Notes on modern control theory – Just enough for robotics – Part 3

Till now we have assumed we can observe all the output state that is we have a full state feedback $y = C \cdot x$ where $y$ is the output, $x$ is the input and $C = I$. Assuming full state feedback, we have an optimal feedback matrix $K$ such that $u = -K \cdot x$ is the optimal control as derived using Linear Quadratic Regulator(LQR). In Matlab K = lqr(A,B,Q,R)`where Q is the penalty for errors in tracking and R is the control effort.

In real system we don't have access to the full state. Sometimes we don't have the sensors and sometimes measuring the actual state is too challenging. If we assume that $x \in \mathbb{R}^n, u \in \mathbb{R}^q, y \in \mathbb{R}^p$ then $p \ll n$


The observability obsv(A,C) answers the question whether it is possible to estimate any state $x$ given a series of measurements $y(t)$. If the system is observable then we can design a full state estimator which uses the control signal $u$ and the measured state $y$ to estimate $\tilde x$. The best estimated state $\tilde x$ is then fed into LQR controller to generate appropriate optimal control.

The observability matrix is defined as

\begin{equation} \mathcal{O} = [C \hspace{0.1cm} CA \hspace{0.1cm} CA^2 \ldots CA^{n-1}]^T \end{equation}

which looks(and behaves) like the controllable matrix $\mathcal{C}$. The system is observable if $rank(obsv(A,C)) == n$. Also if we take $[U, \Sigma, V] = svd(\mathcal{O})$ then $V^T$ represents the directions where the system is most observable.

Full State Estimation and Kalman Filter

The estimator itself is a dynamical system which can be represented as

\begin{align} \dot{\tilde x} &= A \tilde x + B u + \overbrace{K_f(y – \tilde y)}^\text{update based on new data 'y'} \nonumber \\ \tilde y &= C \tilde x \end{align}

The equations can be combined into one equation( by plugging $\tilde y = C \tilde x$) to get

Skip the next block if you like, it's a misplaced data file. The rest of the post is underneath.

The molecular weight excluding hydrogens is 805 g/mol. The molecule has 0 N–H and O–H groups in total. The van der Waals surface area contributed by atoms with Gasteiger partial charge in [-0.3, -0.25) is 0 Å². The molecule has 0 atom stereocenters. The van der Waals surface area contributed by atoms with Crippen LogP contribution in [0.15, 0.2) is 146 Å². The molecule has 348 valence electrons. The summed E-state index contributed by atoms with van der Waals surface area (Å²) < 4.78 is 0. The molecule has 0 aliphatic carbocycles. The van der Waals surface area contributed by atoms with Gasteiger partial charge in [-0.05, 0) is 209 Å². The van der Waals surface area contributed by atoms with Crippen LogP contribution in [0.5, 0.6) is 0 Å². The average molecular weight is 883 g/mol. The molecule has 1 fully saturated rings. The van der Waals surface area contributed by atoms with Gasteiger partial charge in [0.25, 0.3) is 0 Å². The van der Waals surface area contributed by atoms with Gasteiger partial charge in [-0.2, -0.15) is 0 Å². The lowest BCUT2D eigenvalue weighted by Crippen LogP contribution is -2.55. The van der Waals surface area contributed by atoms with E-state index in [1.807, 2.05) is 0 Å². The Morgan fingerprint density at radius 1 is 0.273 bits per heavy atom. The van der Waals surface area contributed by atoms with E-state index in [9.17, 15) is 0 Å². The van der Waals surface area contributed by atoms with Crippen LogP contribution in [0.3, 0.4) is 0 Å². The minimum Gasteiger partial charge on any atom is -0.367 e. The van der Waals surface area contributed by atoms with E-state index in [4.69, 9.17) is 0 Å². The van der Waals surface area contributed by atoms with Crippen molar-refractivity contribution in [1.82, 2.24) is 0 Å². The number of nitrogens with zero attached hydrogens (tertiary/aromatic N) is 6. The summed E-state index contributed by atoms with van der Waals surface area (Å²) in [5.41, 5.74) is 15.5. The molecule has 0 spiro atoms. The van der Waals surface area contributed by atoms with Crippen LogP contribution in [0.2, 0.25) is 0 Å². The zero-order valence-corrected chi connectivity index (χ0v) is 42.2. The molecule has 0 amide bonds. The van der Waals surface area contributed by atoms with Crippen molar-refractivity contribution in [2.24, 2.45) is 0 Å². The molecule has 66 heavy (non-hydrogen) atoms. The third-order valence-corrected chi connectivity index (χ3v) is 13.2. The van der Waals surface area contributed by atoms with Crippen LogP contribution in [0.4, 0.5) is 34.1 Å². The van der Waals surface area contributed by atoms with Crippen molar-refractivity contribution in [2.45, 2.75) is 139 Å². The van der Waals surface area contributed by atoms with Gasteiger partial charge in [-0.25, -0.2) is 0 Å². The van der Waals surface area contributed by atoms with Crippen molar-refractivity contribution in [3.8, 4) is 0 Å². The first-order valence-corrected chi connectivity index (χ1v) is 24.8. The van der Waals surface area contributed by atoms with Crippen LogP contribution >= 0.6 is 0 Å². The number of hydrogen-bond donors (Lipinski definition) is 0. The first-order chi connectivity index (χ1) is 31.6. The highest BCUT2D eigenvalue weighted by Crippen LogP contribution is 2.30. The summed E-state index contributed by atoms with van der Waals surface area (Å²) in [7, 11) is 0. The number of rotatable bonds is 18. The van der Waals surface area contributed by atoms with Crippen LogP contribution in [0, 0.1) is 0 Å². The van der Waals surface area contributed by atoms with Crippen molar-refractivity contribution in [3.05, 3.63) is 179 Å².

\begin{equation} \dot{\tilde x} = (A – K_f C) \cdot \tilde x + [B \hspace{0.1cm} K_f] \cdot \left[ \begin{array}{c}u \\ y \end{array} \right] \end{equation}

If $A$ and $C$ are observable then by placing the eigenvalues of $(A-K_f C)$ using suitable gain matrix $K$ will be an optimal choice.

Kalman Filter

Kalman filter is an analog of LQR, that is an optimal estimator. A real system has noise and uncertainty. If we assume the system has $w_d$ disturbance and $w_n$ as the sensor measurement noise then we can express the dynamical system as

\begin{align} \dot x &= A \cdot x + B \cdot u + w_d \nonumber \\ y &= C \cdot x + w_n \end{align}

Where $w_d$ and $w_n$ are both white Gaussian noise with covariances $V_d$ and $V_n$ respectively. If we believe that the disturbance is way more than expected then we should trust the measurements and also the other way around. In some sense the ratio of the variances is a measure of how we should adjust the system.

Linear Quadratic Gaussian (LQG)

LQG combines LQR and LQE to generate an optimal controller for a linear system that is controllable and observable. It is interesting and not immediately obvious that an optimal estimator and optimal controller together are also optimal.

Sometimes LQG does not work and has robustness issues. That leads to robust control which is studied later. We have (as derived previously)

\begin{align} \epsilon &= x – \tilde x \nonumber \\ \dot x &= Ax -B K_r \tilde x + w_d \nonumber \\ \dot \epsilon &= (A- K_f C)\epsilon +w_d – K_f w_n \end{align}

Then combining the equations we get

\begin{equation} \frac{d}{dt} \left[ \begin{array}{c} x \\ \epsilon \end{array} \right] = \left[ \begin{array} {cc} (A- BK_f) & BK_r \\ 0 & (A-K_fC) \end{array} \right] \left[ \begin{array} {c} x \\ \epsilon \end{array} \right] + \left[ \begin{array} {cc} I & 0 \\ I & -K_f \end{array} \right] \left[ \begin{array} {c} w_d \\ w_n \end{array} \right] \end{equation}

It clearly combines the dynamics of LQR and LQE. This is an example of Separation Principle